Publications & Resources
Using Artifacts to Describe Instruction: Lessons Learned from Studying Reform-Oriented Instruction in Middle School Mathematics and Science
Brian Stecher, Hilda Borko, Karin L. Kuffner, Felipe Martinez, Suzanne C. Arnold, Dionne Barnes, Laura Creighton, and Mary Lou Gilbert
It is important to be able to describe instructional practices accurately in order to support research on “what works” in education and professional development as a basis for efforts to improve practice. This report describes a project to develop procedures for characterizing classroom practices in mathematics and science on the basis of collected classroom artifacts. A data collection tool called the “Scoop Notebook” was used to gather classroom artifacts (e.g., lesson plans, instructional materials, student work) and teacher reflections. Scoring guides were developed for rating the Notebooks (and observed classroom behaviors) along ten dimensions of reform-oriented practice in mathematics and science. Field studies were conducted in middle school science and mathematics classrooms to collect information about the reliability, validity, and feasibility of the Scoop Notebook as a measure of classroom practice. The studies yielded positive results, indicating that the Scoop Notebooks and associated scoring guides have promise for providing accurate representations of selected aspects of classroom practice. The report summarizes these results and discusses lessons learned about artifact collection and scoring procedures.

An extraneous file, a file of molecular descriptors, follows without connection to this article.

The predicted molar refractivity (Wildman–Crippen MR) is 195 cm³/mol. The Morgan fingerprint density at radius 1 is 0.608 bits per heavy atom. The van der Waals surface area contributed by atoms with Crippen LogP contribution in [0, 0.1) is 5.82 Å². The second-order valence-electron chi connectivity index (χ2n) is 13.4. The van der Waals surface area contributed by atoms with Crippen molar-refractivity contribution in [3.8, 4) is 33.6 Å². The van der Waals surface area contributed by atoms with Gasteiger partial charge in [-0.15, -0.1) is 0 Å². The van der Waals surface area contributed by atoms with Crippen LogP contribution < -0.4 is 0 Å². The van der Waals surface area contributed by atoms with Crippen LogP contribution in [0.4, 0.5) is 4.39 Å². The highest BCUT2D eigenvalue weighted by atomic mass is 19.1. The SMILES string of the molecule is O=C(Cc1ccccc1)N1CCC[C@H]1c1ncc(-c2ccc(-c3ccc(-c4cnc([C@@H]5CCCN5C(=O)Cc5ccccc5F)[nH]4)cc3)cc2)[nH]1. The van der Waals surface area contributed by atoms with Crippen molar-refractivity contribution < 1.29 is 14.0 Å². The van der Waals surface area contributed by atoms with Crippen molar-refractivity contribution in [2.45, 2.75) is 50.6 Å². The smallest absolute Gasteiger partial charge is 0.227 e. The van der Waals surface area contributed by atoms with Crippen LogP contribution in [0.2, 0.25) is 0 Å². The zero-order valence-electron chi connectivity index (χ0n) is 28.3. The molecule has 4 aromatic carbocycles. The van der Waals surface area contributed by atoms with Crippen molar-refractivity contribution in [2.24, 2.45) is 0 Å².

Stecher, B., Borko, H., Kuffner, K. L., Martinez, F., Arnold, S. C., Barnes, D., … Gilbert, M. L. (2007). Using artifacts to describe instruction: Lessons learned from studying reform-oriented instruction in middle school mathematics and science (CSE Report 705). Los Angeles: University of California, Los Angeles, National Center for Research on Evaluation, Standards, and Student Testing (CRESST).